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'Some of the Irish team were spat on as they made their way to the team bus'

In an extract from his book, Eoin Hand recalls the difficult end to his reign as Ireland manager.

The Irish team pictured in 1985.
The Irish team pictured in 1985.
Image: INPHO

THE FOLLOWING PASSAGE is an extract from First Hand: My Life and Irish Football by Eoin Hand with Jared Browne.

I was unhappy that my term as manager of the Republic of Ireland senior team should end with the disappointing low of failed qualification for the World Cup in Mexico in 1986.

Although I was proud to have been the Ireland manager, I must confess to feeling some relief, however, when it was all over.

Unlike John Giles before me and all Ireland managers after me (with the exception of Brian Kerr), I lived in the country throughout my term as manager. I was not expecting a medal for this, but it meant that, as the results failed to improve, I could not get any respite from the pressure cooker of negative attention.

In my last year in the job, I was regularly taking verbal abuse, much of it very unpleasant, from random members of the public. I remember, in one case, while managing St Patrick’s Athletic, how a Shamrock Rovers fan just walked up and spat on me.

I inevitably became more cautious about my movements. Before I went out anywhere in Dublin, I had to think about it first. Certain places, unfortunately, became out of bounds for me. Even something as simple as going for a quiet drink with my wife became a potential nightmare.

Although my home phone number was ex-directory, a handful of unhinged ‘fans’ managed to get hold of it. This led to a number of threatening calls to my house, usually late at night or in the early hours of the morning.

Although I had tried to keep these calls secret from my family, I found out later, however, that they were aware of the abusive calls all along but, to their credit, they stayed silent and allowed me to deal with the situation in my own way.

Whatever about the security of my home phone number, since I owned a sports shop for a part of my time as national team manager, I became easy pickings for the crackpots who wanted to have a go at me.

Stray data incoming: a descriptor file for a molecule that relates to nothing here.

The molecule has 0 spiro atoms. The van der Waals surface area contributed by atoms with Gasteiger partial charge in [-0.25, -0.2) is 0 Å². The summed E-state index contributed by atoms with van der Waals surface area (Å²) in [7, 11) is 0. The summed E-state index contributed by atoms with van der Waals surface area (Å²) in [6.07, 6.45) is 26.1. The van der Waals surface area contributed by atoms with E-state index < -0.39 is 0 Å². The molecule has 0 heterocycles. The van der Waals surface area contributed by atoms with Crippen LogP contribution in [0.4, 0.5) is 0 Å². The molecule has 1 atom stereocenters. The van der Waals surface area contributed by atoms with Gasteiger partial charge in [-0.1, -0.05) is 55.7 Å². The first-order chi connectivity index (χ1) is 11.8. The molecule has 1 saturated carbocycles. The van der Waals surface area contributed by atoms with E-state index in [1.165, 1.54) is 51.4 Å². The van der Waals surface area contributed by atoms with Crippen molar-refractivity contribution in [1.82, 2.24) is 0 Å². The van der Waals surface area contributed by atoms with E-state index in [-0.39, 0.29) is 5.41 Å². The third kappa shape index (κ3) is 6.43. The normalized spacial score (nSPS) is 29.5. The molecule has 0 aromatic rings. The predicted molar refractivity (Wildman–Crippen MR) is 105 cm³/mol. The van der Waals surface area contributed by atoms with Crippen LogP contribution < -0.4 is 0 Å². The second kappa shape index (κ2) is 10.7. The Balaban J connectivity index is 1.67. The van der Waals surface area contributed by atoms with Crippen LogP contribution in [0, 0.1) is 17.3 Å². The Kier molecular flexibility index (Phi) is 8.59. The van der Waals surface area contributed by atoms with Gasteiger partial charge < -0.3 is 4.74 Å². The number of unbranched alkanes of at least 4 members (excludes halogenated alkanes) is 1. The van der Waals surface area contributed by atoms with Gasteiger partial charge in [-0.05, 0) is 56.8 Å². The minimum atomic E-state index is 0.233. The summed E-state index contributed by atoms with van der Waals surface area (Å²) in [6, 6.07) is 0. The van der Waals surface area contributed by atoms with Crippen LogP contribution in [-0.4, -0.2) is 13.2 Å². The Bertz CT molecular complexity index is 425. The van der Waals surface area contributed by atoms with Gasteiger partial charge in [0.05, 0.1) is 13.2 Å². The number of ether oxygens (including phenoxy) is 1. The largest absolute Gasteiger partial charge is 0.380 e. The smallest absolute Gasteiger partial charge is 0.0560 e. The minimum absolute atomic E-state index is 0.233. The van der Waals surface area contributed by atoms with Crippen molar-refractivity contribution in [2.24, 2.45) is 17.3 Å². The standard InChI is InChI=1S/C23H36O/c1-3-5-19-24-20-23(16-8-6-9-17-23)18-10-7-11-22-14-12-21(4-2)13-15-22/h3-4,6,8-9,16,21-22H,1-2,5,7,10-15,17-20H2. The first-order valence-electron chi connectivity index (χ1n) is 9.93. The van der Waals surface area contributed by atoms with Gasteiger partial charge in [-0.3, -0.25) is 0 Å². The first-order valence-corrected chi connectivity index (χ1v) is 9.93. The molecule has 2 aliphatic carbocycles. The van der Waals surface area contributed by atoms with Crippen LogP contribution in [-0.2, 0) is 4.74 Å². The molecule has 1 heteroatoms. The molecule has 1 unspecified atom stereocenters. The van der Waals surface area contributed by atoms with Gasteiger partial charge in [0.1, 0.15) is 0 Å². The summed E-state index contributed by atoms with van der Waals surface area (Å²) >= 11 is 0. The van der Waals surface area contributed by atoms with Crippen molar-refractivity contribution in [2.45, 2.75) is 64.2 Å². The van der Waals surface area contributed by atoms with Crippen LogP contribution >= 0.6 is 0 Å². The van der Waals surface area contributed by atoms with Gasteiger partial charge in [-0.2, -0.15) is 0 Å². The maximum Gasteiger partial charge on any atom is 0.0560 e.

hand

I received death threats by mail and over the shop phone. One caller told me: ‘You will not see the end of the week.’ Another caller, focusing on the non-Irish-born players in the squad, said: ‘If you play any more of those English bastards, the only capping they’ll get is a knee-capping.’

These calls were obviously disturbing, but I decided not to bother reporting them to the police. I felt that if I took them seriously, I would have been ready for the asylum.

The situation, unfortunately, affected my mother. If I visited her at her home in Drumcondra on a day when there was a big Gaelic football match in Croke Park, some of the yobbos passing her door would chant all manner of abuse, knowing that I was her son.

Eventually, such a burden comes to dominate your life: it is what you think about first thing in the morning and last thing at night. A particularly unsavoury incident happened in Dublin after our scoreless draw with Norway in May 1985.

The then-Southampton manager, Lawrie McMenemy, attended the game and, as he left the ground with me, the aggression and threats from a group of so-called fans became very serious. Lawrie was targeted because he was English. What really infuriated me about that day, however, was the fact that some of the Irish team were spat on as they made their way to the team bus.

Near the end of 1985, with the pressure on me growing, I met journalist and friend Dave Guiney for lunch. I was feeling overwhelmed by the negative reaction towards me. Dave gave me advice that I needed to hear. He said that, in the long run, ‘time and silence’ would be my friends. ‘The silent majority,’ he assured me, ‘know that you have done your very best. However, the vociferous minority is all you hear.’

It was difficult to believe Dave’s words but he was right. In subsequent decades, wherever I have travelled in Ireland, I have met with only genuine generosity and goodwill from ordinary football fans.

First Hand: My Life and Irish Football by Eoin Hand with Jared Browne is published by The Collins Press. More info here.

The42 has just published its first book, Behind The Lines, a collection of some of the year’s best sports stories. Pick up your copy in Eason’s, or order it here today (€10):

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